1. re: Goblin

                                                My argument is the use of the word "popular" as I think at this point this apple is not; certainly the most widely available year round, but basically the apple has been cultivated to death and is in decline in popularity. Crop harvest in Washington state has shrunk considerably since the late '90's to a low of 37% in early 2003; this apple was 3/4 of the total WA produce harvest in the '80's.

                                                Creamy interior = soft mushy interior to me, especially when they're been wintered over. I'd take a Mac or Cortland for eating out of hand any day.

                                                FWIW, here's a bit from Wiki regarding Red Delicious:

                                                "The Red Delicious is a clone of apple cultigen, now comprising more than 50 cultivars, that was recognized in Madison County, Iowa, United States, in 1880. As new cultivars with improved color and earlier harvestability have replaced the original cultivar in commercial orchards, the taste and texture of the harvested commodity have deteriorated, and many customers have begun to reject the Red Delicious at the food market.[1] Roger Yepsen notes some of the Red's less desirable qualities. "The skin is thick and bitter and has to be chewed vigorously... this apple ranks close to the bottom when cooked... sold year round, so shop with skepticism. Delicious retains its cheerful good looks long after its flavor has departed."[2]"

                                                1. re: bushwickgirl

                                                  Thank you for the detailed answer, which is fascinating to me because I agree with the Wiki analysis completely. Over the past 10-15 years at least I've wondered why the Red Delicious seemed to be the default apple for snack boxes, school lunches, and especially for teachers! ;-) Its thick, chewy , somewhat bitter skin and lack of flavor inside always turned me off. NOT the ideal lunchbox snack, IMHO.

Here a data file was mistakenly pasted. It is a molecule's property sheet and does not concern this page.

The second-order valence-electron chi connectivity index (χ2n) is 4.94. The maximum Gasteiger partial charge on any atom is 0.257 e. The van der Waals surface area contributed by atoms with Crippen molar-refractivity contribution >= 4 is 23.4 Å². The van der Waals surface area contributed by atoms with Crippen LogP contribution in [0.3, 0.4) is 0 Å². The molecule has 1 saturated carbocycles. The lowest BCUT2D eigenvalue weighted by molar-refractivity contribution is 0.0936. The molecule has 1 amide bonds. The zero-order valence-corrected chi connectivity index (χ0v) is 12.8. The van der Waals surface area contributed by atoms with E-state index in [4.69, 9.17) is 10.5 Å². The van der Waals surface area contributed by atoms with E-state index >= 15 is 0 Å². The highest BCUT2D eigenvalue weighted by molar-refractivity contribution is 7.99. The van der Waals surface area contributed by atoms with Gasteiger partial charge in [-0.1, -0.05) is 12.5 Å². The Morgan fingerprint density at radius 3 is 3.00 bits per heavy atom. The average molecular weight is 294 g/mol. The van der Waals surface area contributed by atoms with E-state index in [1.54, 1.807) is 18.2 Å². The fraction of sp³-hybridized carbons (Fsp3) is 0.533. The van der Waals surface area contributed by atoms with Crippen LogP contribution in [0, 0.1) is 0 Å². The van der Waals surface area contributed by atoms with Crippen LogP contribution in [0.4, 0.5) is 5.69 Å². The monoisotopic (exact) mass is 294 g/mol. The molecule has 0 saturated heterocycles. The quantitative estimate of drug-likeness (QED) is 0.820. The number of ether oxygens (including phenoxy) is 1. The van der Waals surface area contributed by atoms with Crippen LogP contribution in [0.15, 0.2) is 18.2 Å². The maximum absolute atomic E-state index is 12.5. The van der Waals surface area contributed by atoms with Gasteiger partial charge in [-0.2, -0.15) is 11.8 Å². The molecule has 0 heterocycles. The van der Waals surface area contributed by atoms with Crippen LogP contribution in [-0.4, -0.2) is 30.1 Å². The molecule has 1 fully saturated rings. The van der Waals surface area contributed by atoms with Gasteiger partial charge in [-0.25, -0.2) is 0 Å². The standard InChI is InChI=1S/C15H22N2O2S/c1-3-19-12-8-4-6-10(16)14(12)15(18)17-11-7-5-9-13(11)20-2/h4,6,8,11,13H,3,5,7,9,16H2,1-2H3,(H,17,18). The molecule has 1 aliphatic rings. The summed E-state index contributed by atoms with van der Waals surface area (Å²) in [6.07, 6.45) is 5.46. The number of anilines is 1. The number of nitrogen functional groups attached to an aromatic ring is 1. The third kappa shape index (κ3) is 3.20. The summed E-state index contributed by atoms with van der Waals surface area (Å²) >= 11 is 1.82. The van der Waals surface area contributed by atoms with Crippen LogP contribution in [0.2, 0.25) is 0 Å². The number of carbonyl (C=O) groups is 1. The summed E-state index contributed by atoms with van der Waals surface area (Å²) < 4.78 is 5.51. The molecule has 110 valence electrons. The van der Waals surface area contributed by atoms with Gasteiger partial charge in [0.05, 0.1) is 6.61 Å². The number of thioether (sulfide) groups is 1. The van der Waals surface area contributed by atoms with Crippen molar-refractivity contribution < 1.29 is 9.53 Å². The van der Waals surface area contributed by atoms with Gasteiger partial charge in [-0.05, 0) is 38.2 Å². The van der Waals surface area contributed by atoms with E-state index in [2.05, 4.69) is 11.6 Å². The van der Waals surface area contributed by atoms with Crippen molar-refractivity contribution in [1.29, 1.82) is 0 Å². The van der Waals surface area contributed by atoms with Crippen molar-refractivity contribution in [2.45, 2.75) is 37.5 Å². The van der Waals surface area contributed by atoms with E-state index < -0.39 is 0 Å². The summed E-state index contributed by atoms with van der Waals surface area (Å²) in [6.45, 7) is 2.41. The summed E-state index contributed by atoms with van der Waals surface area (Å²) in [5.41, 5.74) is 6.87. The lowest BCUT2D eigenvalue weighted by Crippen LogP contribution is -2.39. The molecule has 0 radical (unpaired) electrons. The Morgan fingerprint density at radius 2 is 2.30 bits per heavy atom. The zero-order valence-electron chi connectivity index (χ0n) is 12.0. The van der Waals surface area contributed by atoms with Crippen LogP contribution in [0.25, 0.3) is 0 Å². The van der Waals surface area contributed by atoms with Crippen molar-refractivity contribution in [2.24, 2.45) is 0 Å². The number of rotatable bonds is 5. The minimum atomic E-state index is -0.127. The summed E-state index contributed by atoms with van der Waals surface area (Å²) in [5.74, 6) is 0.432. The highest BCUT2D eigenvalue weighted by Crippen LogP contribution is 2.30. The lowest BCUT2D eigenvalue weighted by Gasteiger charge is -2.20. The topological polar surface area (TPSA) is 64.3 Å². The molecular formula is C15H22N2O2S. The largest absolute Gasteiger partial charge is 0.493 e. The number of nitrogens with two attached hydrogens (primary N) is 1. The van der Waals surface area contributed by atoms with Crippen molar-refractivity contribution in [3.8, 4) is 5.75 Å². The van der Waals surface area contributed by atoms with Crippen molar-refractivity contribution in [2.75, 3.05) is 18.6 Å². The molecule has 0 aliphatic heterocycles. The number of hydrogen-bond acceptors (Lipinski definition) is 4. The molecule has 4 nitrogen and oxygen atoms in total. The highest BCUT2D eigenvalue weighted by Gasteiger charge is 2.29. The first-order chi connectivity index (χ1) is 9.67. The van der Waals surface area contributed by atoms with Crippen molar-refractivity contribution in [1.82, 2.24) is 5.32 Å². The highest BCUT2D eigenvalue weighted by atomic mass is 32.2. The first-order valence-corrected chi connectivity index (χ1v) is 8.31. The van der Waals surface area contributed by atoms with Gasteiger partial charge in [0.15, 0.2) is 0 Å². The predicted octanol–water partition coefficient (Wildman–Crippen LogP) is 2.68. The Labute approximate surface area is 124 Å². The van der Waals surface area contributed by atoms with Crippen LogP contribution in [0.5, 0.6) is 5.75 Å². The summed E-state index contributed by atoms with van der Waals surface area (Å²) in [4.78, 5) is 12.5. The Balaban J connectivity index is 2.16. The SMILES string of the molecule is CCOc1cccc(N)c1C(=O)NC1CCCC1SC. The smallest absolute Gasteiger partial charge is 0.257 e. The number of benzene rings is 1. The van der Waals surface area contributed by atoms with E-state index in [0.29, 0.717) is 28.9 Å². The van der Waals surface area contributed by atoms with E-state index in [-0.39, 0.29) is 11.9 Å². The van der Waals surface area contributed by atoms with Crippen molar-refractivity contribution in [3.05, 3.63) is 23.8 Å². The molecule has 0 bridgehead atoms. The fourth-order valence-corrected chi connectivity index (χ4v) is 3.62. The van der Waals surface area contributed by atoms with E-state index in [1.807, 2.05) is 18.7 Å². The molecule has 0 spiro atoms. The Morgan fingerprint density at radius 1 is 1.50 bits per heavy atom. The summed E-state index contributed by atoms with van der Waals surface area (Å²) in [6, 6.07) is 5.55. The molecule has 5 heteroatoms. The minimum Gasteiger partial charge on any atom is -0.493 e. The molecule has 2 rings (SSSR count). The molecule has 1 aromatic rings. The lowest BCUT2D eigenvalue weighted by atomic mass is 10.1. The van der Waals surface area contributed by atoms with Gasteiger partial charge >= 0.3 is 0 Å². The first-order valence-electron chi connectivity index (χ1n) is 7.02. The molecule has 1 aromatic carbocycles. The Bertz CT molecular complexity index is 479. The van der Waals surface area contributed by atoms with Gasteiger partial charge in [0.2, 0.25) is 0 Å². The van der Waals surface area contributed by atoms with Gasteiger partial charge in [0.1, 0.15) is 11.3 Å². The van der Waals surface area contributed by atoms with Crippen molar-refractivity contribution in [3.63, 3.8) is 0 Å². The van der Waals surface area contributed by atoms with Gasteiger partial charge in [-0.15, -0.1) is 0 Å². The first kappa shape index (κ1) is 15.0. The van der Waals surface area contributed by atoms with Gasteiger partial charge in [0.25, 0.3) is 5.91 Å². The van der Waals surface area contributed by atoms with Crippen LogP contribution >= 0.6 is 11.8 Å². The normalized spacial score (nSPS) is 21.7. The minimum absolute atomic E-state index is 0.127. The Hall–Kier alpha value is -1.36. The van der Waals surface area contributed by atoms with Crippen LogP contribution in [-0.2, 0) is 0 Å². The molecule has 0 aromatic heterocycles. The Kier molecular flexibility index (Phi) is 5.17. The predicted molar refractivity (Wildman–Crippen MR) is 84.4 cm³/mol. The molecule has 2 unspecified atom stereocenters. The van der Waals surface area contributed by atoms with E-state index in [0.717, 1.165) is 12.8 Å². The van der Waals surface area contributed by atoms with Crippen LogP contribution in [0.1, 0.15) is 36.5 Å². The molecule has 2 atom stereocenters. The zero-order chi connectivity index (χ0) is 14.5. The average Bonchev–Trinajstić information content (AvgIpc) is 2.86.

Thanks for sending along the explanation.

                                                  1. re: Goblin

                                                    While I'm not a fan of the Ontario-grown Red Delicious apples that are local for me, the Harry & David Red Delicious apples I've sometimes been lucky enough to receive at Christmas are amazing. Much, much tastier and juicier than any of my local Red Delicious, and tastier than most apples I've tried out-of-hand.

                                                    1. re: prima

                                                      The growers bred out the taste of red delicious to get the perfect shape. We once got into an argument with a red/yellow delicious grower--it was about the time that New Zealand apples started to be imported. We told him he had to change his crop, because no one was interested in red delicious anymore. I think he's doing organic truck gardening now

                                          2. I too prefer spies for pies. I'll take a Jonathon or a Macintosh, though, or a mix of them. After reading people's preferences for golden, I wonder how a jonagold would do...

                                            1. When I was growing up , we had a variety of apple called a Summer Rambo and then some kind of apple we called scrub apples. Momma would use the Summer Rambos in pie and we made cider from the scrub apples.

                                              1. I like Jonathans the best. I like that they keep their shape and of course for the taste. One of the best pies I made was from the drops from a orchard of obscure apples including 15 different kinds

                                                1. I'll add my name to the Granny Smith camp. It holds up well to cooking and I like the tartness in a pie. In the past, I've had great results mixing them with Spartans (much softer and somewhat sweeter), but I haven't come across Spartans since leaving BC.

                                                  1. Years ago I used to buy a variety of apple at a Maryland farm market that I have never seen anywhere else so, debating whether to post it, googled it just now to see if it is widely available. Turns out to have such an interesting history I decided to share it. The variety is "Rambo". Best flavor and consistency for baking I have ever come across, but very short-season (Iate summer). Not a good keeper so not produced commercially (but maybe a good tree to plant in one's yard?). According to Wikipedia the apple came from France in Colonial times, was originally Rambeau, and gave its name to the Rambo movies because a movie executive's wife had just come home with some when he was looking for a name for his new movie hero. (But if you can't get Rambos, just add grated orange rind to any old blah apple---this will do wonders for flavor.)

                                                      1. I use a mix of Granny Smith, Macoun and Macintosh. The three flavors and textures produces a really delicious and texturally interesting pie.